29 October 2013

Sylvia Plath Collections: Theodore Roethke papers

The Special Collections Division of the Allen Library at the University of Washington, Seattle, has a small cache of Sylvia Plath and Ted Hughes materials. These are held in the Theodore Roethke papers. Theodore Roethke (1908-1963) met Sylvia Plath and Ted Hughes in London at a party in London on 1 February 1961. She wrote about meeting him to her mother the following day, saying "I find he is my influence" (Letters Home 407).  Plath described him a bit, as well: "He's a big, blond, Swedish-looking man, much younger-seeming than his 52 years . . . Ted and I got on well with him and hope to see him again" (407). Plath's poems written at Yaddo were largely influenced by Roethke's "greenhouse poems" from his collection The Lost Son (Doubleday, 1948). Often Roethke's influence on Plath starts and stops with the likeness between her "Poem for a Birthday" sequence in The Colossus (Heinemann, 1960). However, perhaps Plath continued to receive inspiration from Roethke afterwards?

We interrupt this regularly scheduled Archive update to bring you a special Sylvia Plath: Did you know...

Did you know... Theodore Roethke's poem "The Far Field" appeared in the autumn 1962 Sewanee Review as well as the Times Literary Supplement issue on 21 December 1962. Those familiar with Plath will recognize the title of Roethke's poem as also being a line in the beautiful poem "Sheep in Fog."

Plath started "Sheep in Fog" on 2 December 1962 when she was still very much in Devon and familiar with its "substanceless blue / Pour of tor and distances" ("Ariel", Ariel, 1965 36). Plath revised and finished "Sheep in Fog" over a month later on 28 January 1963. The time between start and finish saw Plath move to London, try to settle into her flat at 23 Fitzroy Road, and experience the publication of her novel The Bell Jar, among other things. Plath, a Sewanee Review and TLS poet in her own right, may have seen Roethke's poem when it first appeared in the Autumn issue of the Sewanee Review. Speculation like this may be far-fetched, but could Plath have been referring to this poem by Roethke? Plath was preparing to leave Devon, and all that Autumn had been riding a horse and experiencing the tor's, distances, and far fields offered by Dartmoor.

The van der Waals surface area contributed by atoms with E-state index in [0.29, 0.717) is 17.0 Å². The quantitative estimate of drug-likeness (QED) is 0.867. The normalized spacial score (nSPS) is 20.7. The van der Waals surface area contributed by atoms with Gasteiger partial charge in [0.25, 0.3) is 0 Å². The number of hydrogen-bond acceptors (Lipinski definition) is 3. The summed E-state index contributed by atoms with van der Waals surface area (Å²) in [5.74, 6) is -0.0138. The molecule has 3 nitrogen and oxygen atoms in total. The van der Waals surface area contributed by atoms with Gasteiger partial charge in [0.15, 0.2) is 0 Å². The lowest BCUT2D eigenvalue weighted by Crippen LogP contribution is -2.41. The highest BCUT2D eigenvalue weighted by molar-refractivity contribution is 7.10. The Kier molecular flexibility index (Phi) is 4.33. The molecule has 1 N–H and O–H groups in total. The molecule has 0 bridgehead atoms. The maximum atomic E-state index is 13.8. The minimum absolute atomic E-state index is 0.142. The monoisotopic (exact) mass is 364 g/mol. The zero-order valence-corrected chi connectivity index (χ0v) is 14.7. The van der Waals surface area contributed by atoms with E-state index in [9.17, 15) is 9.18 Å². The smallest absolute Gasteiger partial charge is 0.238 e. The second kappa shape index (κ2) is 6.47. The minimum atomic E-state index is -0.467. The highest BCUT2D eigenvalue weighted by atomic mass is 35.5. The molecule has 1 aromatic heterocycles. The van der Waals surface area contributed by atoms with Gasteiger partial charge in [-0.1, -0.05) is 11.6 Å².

Now, back to the archive...

The Ted Hughes materials, in box 8, folder 4 of the Theodore Roethke papers, include two letters; two poems by Plath; and three poems by Hughes. Both letters can be dated roughly to December 1961. The first letter, typewritten, is from early in December 1961 and in it, Hughes discusses the practicalities of accepting - or rather turning down - a teaching position with Roethke at the University of Washington, saying that they need to establish a "tap-root" in Devon for about three years before they consider moving. The "tap-root" of course will immediately call to mind Plath's phenomenal poem "Elm" in which the speaking tree sympathetically declaims: "I know the bottom, she says. I know it with my great tap root" (Ariel 25). Hughes describes their house and property, and relates how tired of London both he and Plath were, saying that Plath is flourishing now and writing very well and that she listed Roethke as a reference for her recently submitted Guggenheim application. Hughes says he's enclosing one of Plath's newest poems and a couple of his. However, it appears he sent more: by Plath he sent "The Moon and the Yew Tree" and "The Surgeon at 2AM" and by himself "Pibroch," "Wodwo," and "The Burning of the Brothel." The second letter, handwritten, can be roughly dated to 27 December 1961. In this, Hughes refers to his previous note, saying that a teaching position is certainly not in the cards as they are just settling into a house, Plath's weeks away from producing a new child, so they are more or less "anchored" for a few years. Hughes asks Roethke to consider Peter Redgrove for the teaching position and describes Redgrove a bit.